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Feb 04

Visual Spaces – The Copyright Zone

DSCN2669Social media and the Internet in general has been moving away from a text driven environment. Those online spaces have become a much more visual experience.  Instagram, Pinterest, and Google+ are huge examples of this trend.  Images are becoming more and more popular. It is absolutely a form of social media suicide not to be using them.  Oh course, using images can come with a whole slew of copyright issues that can get you in some hot water if you are careless with where you are acquiring your source images.   You have to be mindful of copyright.  So just how do you create a rich visual experience without infringing on copyright?

There are four main ways to accomplish this:

  • Take or create your own images.
  • Use images that are public domain.
  • Purchase images from a stock site.
  • Request permission to use the image from the copyright’s holder.

My favorite option is to take or create my own images.  A half decent camera with a little practice and you will be great taking pictures in no time.  These will be the pictures that you can use for your social media presence.  If you do not currently have a camera, I suggest that you invest in one or at the very least get a smart phone with a built in camera.  My iPhone, takes pretty good pictures and I have used some them right here on this blog.

Here are a few pictures I have taken with my iPhone to use right here in my blog:

 

IMG_1718[1]coffeechris1IMG_1604[1]

 

In addition to a camera, it is a good idea to invest in some software to help you manipulate your photos.  Photoshop is a great choice though it can be expensive.  There are cheaper options and even some free options such as GIMP and paint.net which can give you some really great photo editing capabilities. Even some of the filters in Instagram can provide some great enhancements to your images.

Untitled-1Public domain images are a great option for images that perhaps you can’t get a picture of yourself.  For example, if you need a picture of a giraffe and live in a small town in Ireland, you probably will need to find a public domain version of that image.  I also find public domain images very good for finding pictures of great people in history such as Martin Luther King Jr.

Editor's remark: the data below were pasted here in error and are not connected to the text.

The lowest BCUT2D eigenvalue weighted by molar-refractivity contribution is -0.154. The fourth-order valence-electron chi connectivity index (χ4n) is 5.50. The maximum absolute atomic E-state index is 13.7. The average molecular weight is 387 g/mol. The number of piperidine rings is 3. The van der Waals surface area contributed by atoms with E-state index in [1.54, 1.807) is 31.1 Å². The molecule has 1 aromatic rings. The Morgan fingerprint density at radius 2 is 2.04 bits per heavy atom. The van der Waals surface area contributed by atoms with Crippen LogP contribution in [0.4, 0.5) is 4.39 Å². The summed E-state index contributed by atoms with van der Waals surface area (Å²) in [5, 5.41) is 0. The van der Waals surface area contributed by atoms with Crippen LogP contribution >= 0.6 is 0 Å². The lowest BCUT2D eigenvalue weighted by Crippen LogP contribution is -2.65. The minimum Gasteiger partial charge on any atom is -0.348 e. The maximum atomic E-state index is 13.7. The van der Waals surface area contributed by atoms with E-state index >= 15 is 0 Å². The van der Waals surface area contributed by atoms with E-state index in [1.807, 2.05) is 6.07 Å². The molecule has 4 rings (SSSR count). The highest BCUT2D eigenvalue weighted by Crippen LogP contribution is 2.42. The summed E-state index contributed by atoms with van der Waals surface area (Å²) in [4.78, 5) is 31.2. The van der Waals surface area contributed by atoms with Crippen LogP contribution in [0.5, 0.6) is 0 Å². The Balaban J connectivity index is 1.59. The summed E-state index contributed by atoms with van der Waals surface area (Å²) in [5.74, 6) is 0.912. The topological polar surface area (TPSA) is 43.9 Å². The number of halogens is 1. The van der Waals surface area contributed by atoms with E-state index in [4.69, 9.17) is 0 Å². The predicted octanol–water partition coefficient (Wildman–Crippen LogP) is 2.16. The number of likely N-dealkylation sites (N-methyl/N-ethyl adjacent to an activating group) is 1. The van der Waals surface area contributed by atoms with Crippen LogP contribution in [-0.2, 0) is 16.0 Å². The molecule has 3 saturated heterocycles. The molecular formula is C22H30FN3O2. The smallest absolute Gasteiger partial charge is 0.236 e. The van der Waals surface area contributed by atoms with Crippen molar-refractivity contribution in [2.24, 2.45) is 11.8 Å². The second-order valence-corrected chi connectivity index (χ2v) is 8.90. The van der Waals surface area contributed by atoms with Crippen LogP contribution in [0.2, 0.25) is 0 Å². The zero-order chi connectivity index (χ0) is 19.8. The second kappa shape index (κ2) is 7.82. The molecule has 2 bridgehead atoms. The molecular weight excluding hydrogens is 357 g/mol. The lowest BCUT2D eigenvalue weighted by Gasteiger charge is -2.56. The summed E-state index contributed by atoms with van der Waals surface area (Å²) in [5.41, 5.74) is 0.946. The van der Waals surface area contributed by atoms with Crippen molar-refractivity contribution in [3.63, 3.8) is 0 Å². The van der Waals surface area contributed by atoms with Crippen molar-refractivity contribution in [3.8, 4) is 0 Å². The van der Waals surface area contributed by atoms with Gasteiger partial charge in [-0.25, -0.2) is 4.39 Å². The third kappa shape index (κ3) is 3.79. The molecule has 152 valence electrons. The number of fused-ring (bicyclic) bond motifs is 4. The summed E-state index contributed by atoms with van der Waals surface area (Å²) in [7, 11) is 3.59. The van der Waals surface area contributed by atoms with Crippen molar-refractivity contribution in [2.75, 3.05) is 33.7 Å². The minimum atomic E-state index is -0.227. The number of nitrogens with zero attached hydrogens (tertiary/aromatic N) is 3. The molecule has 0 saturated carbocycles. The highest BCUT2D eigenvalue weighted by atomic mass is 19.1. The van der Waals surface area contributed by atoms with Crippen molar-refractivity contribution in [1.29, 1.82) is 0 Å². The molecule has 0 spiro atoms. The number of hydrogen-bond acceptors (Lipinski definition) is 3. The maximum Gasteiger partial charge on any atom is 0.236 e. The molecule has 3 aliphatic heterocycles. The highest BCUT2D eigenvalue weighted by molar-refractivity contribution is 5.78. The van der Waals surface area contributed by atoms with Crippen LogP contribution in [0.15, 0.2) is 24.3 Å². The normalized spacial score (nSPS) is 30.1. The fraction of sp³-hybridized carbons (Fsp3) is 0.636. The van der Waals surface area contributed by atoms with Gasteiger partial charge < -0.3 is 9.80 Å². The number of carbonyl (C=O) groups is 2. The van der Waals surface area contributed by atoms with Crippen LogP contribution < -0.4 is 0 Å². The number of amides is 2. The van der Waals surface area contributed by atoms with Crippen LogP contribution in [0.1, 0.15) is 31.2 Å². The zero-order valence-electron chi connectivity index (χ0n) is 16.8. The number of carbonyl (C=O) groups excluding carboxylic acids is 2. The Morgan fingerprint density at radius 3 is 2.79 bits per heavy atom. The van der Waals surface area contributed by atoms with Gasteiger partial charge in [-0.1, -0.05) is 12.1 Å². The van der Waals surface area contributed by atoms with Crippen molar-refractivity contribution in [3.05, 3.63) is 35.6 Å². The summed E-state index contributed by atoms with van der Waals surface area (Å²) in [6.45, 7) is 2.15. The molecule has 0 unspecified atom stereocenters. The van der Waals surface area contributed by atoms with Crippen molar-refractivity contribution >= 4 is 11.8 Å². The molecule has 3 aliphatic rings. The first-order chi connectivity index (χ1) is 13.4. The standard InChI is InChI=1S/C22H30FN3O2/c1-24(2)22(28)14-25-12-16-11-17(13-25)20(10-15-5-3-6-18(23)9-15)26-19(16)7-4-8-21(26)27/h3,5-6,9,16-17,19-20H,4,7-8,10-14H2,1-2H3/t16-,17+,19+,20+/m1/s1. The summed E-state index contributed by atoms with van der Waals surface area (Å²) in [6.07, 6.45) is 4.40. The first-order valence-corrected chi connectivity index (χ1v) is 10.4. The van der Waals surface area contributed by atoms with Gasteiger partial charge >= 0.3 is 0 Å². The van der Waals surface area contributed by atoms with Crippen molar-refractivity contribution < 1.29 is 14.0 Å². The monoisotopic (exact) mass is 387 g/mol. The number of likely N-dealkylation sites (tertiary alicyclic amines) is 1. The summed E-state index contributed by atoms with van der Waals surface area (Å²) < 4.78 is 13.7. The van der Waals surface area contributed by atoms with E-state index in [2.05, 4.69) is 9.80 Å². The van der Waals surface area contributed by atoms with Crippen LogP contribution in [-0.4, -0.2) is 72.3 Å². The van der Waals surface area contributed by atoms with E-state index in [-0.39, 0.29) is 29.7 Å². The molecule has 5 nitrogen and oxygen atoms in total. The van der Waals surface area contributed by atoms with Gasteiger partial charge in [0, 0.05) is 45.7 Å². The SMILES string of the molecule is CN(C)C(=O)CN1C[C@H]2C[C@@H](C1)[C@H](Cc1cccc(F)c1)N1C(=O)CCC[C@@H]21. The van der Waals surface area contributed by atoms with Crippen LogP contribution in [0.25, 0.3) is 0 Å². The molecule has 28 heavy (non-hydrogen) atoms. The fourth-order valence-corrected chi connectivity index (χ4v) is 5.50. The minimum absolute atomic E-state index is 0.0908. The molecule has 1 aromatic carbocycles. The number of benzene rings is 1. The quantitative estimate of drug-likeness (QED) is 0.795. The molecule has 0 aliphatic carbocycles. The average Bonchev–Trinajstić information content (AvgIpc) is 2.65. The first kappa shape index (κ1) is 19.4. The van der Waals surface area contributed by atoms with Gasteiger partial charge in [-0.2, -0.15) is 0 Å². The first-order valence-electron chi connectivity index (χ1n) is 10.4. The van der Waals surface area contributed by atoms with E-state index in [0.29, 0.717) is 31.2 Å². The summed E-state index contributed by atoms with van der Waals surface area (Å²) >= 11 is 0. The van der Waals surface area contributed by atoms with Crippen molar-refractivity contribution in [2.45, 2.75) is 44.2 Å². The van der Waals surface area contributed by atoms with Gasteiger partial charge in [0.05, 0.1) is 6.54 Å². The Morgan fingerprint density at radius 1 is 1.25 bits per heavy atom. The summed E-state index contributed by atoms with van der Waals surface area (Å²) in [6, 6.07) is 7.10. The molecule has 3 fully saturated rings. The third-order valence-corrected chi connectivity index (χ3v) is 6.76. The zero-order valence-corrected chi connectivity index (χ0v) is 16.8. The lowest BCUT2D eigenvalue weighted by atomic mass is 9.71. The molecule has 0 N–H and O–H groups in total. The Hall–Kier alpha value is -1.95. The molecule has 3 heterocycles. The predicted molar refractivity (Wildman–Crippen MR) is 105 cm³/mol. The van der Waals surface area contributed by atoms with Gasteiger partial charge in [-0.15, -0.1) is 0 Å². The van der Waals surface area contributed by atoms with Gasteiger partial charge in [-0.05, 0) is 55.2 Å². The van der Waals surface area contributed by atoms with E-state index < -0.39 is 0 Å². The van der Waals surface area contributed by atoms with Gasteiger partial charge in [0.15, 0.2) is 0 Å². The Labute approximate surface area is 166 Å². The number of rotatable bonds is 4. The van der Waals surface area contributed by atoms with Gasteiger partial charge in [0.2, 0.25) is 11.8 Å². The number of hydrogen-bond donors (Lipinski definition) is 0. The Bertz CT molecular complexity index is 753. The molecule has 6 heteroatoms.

There are also stock photos which you will have to usually pay for.  Some sites are as inexpensive as $1.00 per photo.  Some stock sites charge a monthly fee and let you use as many pictures as you need.  Most often, these shots will be exceptional and they can spruce up your website or blog. The fourth option is to request permission from the copyright holder and in most cases if you provide them with the credit for their work and you are not making money from their picture, they tend to be agreeable.

A very small number of you may be tempted to just use whatever pictures you find and not worry about copyright.  Please don’t do this.  It is much easier to catch people today than it has ever been.  If the copyright holder suspects a particular picture is being used without permission, they can simply do an image search and find the person using their picture.  If you have a reputable image in your field and it comes out that you are breaking copyright with the images you are using, it will tarnish your reputation.  It could even cost business.

Here are some of the common tricks copyright infringers try:

  • Horizontally flipping the picture.
  • Cropping
  • Adding something to the image or removing something with a clone brush
  • Altering brightness or adding a tint

Let me assure you, these techniques may make you feel like you have pulled a fast one over on the copyright holder, but you haven’t.  There is information encoded in the pictures that you cannot change.  This information can be used to prove you doctored the picture.

In conclusion, respect copyright and always take the high road when it comes to creating your visual spaces.  Buy a camera, it is the absolute best way to deal with copyright and it is a lot of fun at the same time.

-Candace Mountain

2 comments

  1. jimwirshing

    Thanks for holding the standard high, Candace. There is no excuse for intentional copyright infringement.

  2. fasigwrites

    You are 100% correct and although I don’t use a camera I do create 3D graphics. I have been fortunate enough to not have anyone try infringing on the copyrights, yet. But I can and have done some images for other people. All that is required in most cases is credit for the work and a request for the image including anything particular that is desired in that image.

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